Making Moments

Marriam Hilton (in the black shirt) leads the participants of Adult Day Services in tai chi with her daughter (seated at the bottom left corner). Hilton was one of the original founders of the program, more than 30 years ago. (Photo by Jackie Stark)

By Jackie Stark

In an unassuming room on the lower level of the Messiah Lutheran Church in Marquette, a group of people gets together three times a week for lunch and fellowship. They drink coffee, play games, make art, even go on a few field trips here and there as time permits.

What sets this group apart then, from any other group that gathers together on a regular basis? Everyone participating is living with Alzheimer’s, dementia, or other types of conditions that cause memory loss.

“There are so many more people diagnosed with Alzheimer’s right now, even looking from five years ago, there’s a huge difference,” said Sue Kitti, chief executive officer of Lake Superior Life Care and Hospice, which runs the program. “We know there are a lot more people out there, just reaching those people and letting them know what services there are available.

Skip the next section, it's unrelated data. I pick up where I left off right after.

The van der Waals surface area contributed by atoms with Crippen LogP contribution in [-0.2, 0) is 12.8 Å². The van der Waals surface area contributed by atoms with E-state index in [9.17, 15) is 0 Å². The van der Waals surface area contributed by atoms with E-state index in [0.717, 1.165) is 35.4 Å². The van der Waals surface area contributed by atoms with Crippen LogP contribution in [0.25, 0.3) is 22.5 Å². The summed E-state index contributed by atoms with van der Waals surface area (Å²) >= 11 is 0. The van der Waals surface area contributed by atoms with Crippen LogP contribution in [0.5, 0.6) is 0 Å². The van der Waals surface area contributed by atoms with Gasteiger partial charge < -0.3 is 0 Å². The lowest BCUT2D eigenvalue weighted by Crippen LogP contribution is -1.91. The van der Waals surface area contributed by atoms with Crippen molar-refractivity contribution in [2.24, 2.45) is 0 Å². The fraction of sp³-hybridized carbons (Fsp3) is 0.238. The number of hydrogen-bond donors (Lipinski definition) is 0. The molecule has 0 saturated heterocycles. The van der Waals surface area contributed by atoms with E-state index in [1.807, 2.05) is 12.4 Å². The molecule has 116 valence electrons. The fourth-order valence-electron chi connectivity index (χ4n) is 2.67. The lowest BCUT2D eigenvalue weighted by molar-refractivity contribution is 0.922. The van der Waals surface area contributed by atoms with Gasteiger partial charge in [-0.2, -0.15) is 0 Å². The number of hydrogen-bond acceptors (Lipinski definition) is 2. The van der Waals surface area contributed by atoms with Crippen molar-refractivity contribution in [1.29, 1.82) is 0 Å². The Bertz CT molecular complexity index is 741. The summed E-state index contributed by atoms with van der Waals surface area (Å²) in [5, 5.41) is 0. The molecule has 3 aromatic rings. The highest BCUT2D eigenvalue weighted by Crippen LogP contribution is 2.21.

Called Adult Day Services, the program offers a place for people with varying types of dementia somewhere to be together, and their caregivers a chance to take a few hours for themselves.

Alzheimer’s, the most common form of dementia, affects more than 5 million Americans, according to the Alzheimer’s Association, with some predictions saying that number could be as high as…

To read the full story, please pick up a copy of this months Marquette Monthly at one of our distribution outlets.

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